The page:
September 3rd, 2009
If you’re looking for the Next Big Thing in blogging and social media, it’s already here in the form of lifestreaming. Thanks to really easy-to-use (and fun) software by Posterous, lifestreaming and storystreaming are going mainstream.
Inspired by Daniel’s enthusiasm, I have been noodling over what might be the best uses for this at a mainstream media operation. At statesman.com, we ran our first full storystreaming experiment this past weekend, with great success.
I organized how we did it by showing that we followed the steps that Daniel suggested in a recent blog post:
We’ve had 67 days over 100 degrees this year in Austin. That’s hot, even for us. As we zero in on breaking the all-time record of 69 days, we wanted to get the community involved. Posterous, which allows for easy collaboration and easy submission of content, seemed perfect for the job. (Note: Here’s a guide on how to use Posterous.)
We used our popular Weather Watch blog to explain to readers what we wanted. In a nutshell, we wanted their photos and a short description of what they were doing on a hot Sunday. We sent links out through several of our Twitter channels and through the Statesman’s Facebook fan page.
Curating the content
When you create a new blog on Posterous, you are given the option to let “anyone” contribute. We checked that box. It gives you an e-mail address that anyone can use to submit a photo, text, audio, video, etc. When something is sent by an outside user, the owners of the lifestream can go in and see the entries and approve them before they appear on the blog.
At the Statesman, we had several people tasked on that Sunday with checking the queue for new submissions. We approved most of the 70 submissions we received, only ignoring ones that were off topic.
Promoting and syndicating content
We talked up our project as much as possible through social media, though prominent placement on the statesman.com home page and through a prominent solicitation in print. I personally DM’d several influencers on Twitter and was looking on Sunday for people posting Twitpics that fit our guidelines so I could ask them to send those into our project. We set up a Twitter account, @Austinheat, that used Posterous’ “auto post” functionality to tweet links to each entry. We also could have sent the content to Flickr, Facebook and dozens of other services using the “auto post.”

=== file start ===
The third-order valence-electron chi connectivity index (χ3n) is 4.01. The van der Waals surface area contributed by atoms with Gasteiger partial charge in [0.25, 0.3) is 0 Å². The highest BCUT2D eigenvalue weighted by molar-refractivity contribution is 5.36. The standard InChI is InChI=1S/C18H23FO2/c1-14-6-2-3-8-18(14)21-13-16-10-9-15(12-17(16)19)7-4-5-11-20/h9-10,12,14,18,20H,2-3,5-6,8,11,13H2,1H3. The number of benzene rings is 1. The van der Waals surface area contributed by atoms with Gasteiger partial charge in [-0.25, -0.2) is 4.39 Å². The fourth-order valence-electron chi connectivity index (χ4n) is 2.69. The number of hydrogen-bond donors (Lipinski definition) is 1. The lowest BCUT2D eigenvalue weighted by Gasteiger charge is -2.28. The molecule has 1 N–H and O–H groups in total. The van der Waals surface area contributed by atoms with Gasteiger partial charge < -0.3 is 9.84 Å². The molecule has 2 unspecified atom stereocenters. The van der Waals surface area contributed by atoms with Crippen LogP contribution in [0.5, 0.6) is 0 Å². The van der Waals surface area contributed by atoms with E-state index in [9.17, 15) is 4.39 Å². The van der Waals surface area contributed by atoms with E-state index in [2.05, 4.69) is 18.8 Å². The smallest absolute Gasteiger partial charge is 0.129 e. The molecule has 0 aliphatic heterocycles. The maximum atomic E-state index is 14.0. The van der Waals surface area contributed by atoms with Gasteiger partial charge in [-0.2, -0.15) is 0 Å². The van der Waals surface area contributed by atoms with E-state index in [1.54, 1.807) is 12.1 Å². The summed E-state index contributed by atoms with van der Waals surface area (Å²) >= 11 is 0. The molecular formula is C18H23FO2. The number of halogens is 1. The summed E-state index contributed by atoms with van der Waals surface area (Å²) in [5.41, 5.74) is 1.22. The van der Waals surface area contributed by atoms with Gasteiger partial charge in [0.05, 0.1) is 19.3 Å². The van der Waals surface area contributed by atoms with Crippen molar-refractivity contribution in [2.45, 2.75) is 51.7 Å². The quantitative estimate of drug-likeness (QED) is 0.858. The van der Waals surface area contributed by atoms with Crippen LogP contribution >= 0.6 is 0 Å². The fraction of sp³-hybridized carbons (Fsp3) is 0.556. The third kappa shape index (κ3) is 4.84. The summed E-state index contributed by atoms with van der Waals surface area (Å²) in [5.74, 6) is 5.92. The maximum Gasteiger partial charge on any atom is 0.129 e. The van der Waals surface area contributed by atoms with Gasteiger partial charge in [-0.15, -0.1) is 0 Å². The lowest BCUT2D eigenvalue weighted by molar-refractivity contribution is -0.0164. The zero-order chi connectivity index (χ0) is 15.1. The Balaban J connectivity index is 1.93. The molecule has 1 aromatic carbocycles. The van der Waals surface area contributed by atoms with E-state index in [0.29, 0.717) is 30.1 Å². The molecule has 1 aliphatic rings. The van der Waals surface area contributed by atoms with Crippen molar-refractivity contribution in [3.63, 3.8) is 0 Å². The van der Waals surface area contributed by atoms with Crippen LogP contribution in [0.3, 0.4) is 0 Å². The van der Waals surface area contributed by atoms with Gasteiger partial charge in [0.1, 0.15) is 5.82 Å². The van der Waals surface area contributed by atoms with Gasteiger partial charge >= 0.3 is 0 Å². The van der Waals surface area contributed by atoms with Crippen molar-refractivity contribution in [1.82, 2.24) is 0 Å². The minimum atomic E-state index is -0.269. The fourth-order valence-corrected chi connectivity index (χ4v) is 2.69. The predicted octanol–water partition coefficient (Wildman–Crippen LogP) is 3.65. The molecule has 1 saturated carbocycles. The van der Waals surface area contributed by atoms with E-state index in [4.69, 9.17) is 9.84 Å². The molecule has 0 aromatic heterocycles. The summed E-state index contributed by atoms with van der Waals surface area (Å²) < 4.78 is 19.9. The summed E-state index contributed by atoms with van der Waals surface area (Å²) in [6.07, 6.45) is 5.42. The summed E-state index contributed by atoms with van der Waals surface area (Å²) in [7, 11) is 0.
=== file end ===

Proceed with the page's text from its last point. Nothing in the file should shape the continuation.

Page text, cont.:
Rewarding the contributors
We showed off the submissions prominently online (it was the centerpiece of the statesman.com home page Monday morning) and in print (we chose some of the better pictures and ran them in our daily roundup in our Metro & State section).
The results for us
We put the photos into a gallery on statesman.com, and it was the top page-view driver for our site on Monday with more than 70,000 page views. We also gained some valuable experience using Posterous and proved the concept for future projects. We published the content we received several ways: Posterous, Twitter, in our photo gallery and in print. That type of cross-platform publishing is healthy.
The results for the community
The quality of the pictures were really good. Some were funny, some were artistic, and all were thoughtful. Through this project, Central Texans could all feel the pain of a hot summer and share a small slice of their lives.
- Posterous is a really good platform. Everyone involved in the project on this end said so, and we didn’t get complaints from the public.
- I wish we had used a Statesman e-mail address (that would forward to Posterous) because “firstname.lastname@example.org” is a lot to type on an iPhone.
- We used this mainly as a way to gather user photos. Considering Posterous’ potential, we could have done much more. Besides photos, there’s no reason we couldn’t curate videos, audio, text, tweets, and other content in a future lifestream project. We will look to use it for a richer experience next time.
- We didn’t syndicate the content out as much as we could have. Posterous allows you to push it out to dozens of platforms. We used a few. Why not a Flickr stream?
- The only incentive we offered was a chance to participate (and perhaps get published in print). Although we pushed this pretty hard, we received only 70 submissions. To really take advantage of this community functionality in the future, we might offer a bigger incentive (a giveaway to the best entry, etc.)
- Despite all the “I wishes”, I thought it was a success. We enjoyed the experiment.
I personally have some more ideas for using this in the future, from eventstreaming the Austin City Limits Music Festival and South by Southwest to storystreaming coverage of a sports season. I know some of my colleagues here were inspired by the platform’s potential as well.
Has any other mainstream media outlet used these techniques effectively yet? I’d love to hear how it went.
— Robert Quigley, social media editor at the Austin American-Statesman